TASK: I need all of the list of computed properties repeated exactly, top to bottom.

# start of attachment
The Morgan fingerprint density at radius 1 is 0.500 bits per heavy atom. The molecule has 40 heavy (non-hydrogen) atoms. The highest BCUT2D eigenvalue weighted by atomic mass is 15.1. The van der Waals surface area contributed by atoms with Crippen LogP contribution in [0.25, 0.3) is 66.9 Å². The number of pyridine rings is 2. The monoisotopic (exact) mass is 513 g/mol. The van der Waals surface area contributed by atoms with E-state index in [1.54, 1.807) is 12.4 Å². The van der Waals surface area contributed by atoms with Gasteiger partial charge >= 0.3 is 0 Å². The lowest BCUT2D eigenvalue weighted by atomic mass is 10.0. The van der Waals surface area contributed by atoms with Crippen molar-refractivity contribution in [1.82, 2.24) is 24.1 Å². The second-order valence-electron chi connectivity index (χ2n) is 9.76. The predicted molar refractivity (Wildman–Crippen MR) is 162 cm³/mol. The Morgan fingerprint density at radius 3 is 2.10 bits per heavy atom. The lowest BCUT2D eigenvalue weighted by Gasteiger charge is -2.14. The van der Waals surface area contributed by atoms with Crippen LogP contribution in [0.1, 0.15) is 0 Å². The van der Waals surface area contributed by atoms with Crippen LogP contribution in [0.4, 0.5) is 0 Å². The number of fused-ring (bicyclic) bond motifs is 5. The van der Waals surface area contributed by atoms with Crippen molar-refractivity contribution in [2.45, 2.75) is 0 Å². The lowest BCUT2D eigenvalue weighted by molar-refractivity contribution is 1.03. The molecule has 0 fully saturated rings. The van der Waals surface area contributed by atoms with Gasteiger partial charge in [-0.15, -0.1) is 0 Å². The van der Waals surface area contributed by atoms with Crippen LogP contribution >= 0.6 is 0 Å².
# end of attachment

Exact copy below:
The Morgan fingerprint density at radius 1 is 0.500 bits per heavy atom. The molecule has 40 heavy (non-hydrogen) atoms. The highest BCUT2D eigenvalue weighted by atomic mass is 15.1. The van der Waals surface area contributed by atoms with Crippen LogP contribution in [0.25, 0.3) is 66.9 Å². The number of pyridine rings is 2. The monoisotopic (exact) mass is 513 g/mol. The van der Waals surface area contributed by atoms with E-state index in [1.54, 1.807) is 12.4 Å². The van der Waals surface area contributed by atoms with Gasteiger partial charge >= 0.3 is 0 Å². The lowest BCUT2D eigenvalue weighted by atomic mass is 10.0. The van der Waals surface area contributed by atoms with Crippen molar-refractivity contribution in [1.82, 2.24) is 24.1 Å². The second-order valence-electron chi connectivity index (χ2n) is 9.76. The predicted molar refractivity (Wildman–Crippen MR) is 162 cm³/mol. The Morgan fingerprint density at radius 3 is 2.10 bits per heavy atom. The lowest BCUT2D eigenvalue weighted by Gasteiger charge is -2.14. The van der Waals surface area contributed by atoms with Crippen LogP contribution in [0.1, 0.15) is 0 Å². The van der Waals surface area contributed by atoms with Crippen LogP contribution in [0.4, 0.5) is 0 Å². The number of fused-ring (bicyclic) bond motifs is 5. The van der Waals surface area contributed by atoms with Crippen molar-refractivity contribution in [2.45, 2.75) is 0 Å². The lowest BCUT2D eigenvalue weighted by molar-refractivity contribution is 1.03. The molecule has 0 fully saturated rings. The van der Waals surface area contributed by atoms with Gasteiger partial charge in [-0.15, -0.1) is 0 Å². The van der Waals surface area contributed by atoms with Crippen LogP contribution >= 0.6 is 0 Å².